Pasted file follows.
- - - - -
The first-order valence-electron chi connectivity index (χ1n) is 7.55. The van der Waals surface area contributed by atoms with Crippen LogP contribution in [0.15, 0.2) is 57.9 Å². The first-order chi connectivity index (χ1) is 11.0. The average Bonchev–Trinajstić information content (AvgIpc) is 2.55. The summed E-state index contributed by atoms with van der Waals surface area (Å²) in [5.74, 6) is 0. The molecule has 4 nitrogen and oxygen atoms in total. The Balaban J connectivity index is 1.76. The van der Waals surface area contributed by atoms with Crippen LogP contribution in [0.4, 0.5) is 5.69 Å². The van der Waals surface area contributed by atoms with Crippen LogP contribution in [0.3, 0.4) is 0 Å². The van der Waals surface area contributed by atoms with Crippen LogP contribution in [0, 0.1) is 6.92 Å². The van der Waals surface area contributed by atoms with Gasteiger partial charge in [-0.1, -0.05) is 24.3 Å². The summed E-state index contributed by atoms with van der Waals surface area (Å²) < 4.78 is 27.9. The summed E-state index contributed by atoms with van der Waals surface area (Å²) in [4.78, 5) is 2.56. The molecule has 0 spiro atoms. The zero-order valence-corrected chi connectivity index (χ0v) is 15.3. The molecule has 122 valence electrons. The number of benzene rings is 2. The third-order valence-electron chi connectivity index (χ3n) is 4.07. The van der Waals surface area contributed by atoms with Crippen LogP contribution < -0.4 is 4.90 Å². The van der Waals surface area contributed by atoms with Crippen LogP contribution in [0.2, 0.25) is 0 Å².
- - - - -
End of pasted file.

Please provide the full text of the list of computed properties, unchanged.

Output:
The first-order valence-electron chi connectivity index (χ1n) is 7.55. The van der Waals surface area contributed by atoms with Crippen LogP contribution in [0.15, 0.2) is 57.9 Å². The first-order chi connectivity index (χ1) is 11.0. The average Bonchev–Trinajstić information content (AvgIpc) is 2.55. The summed E-state index contributed by atoms with van der Waals surface area (Å²) in [5.74, 6) is 0. The molecule has 4 nitrogen and oxygen atoms in total. The Balaban J connectivity index is 1.76. The van der Waals surface area contributed by atoms with Crippen LogP contribution in [0.4, 0.5) is 5.69 Å². The van der Waals surface area contributed by atoms with Crippen LogP contribution in [0.3, 0.4) is 0 Å². The van der Waals surface area contributed by atoms with Crippen LogP contribution in [0, 0.1) is 6.92 Å². The van der Waals surface area contributed by atoms with Gasteiger partial charge in [-0.1, -0.05) is 24.3 Å². The summed E-state index contributed by atoms with van der Waals surface area (Å²) < 4.78 is 27.9. The summed E-state index contributed by atoms with van der Waals surface area (Å²) in [4.78, 5) is 2.56. The molecule has 0 spiro atoms. The zero-order valence-corrected chi connectivity index (χ0v) is 15.3. The molecule has 122 valence electrons. The number of benzene rings is 2. The third-order valence-electron chi connectivity index (χ3n) is 4.07. The van der Waals surface area contributed by atoms with Crippen LogP contribution < -0.4 is 4.90 Å². The van der Waals surface area contributed by atoms with Crippen LogP contribution in [0.2, 0.25) is 0 Å².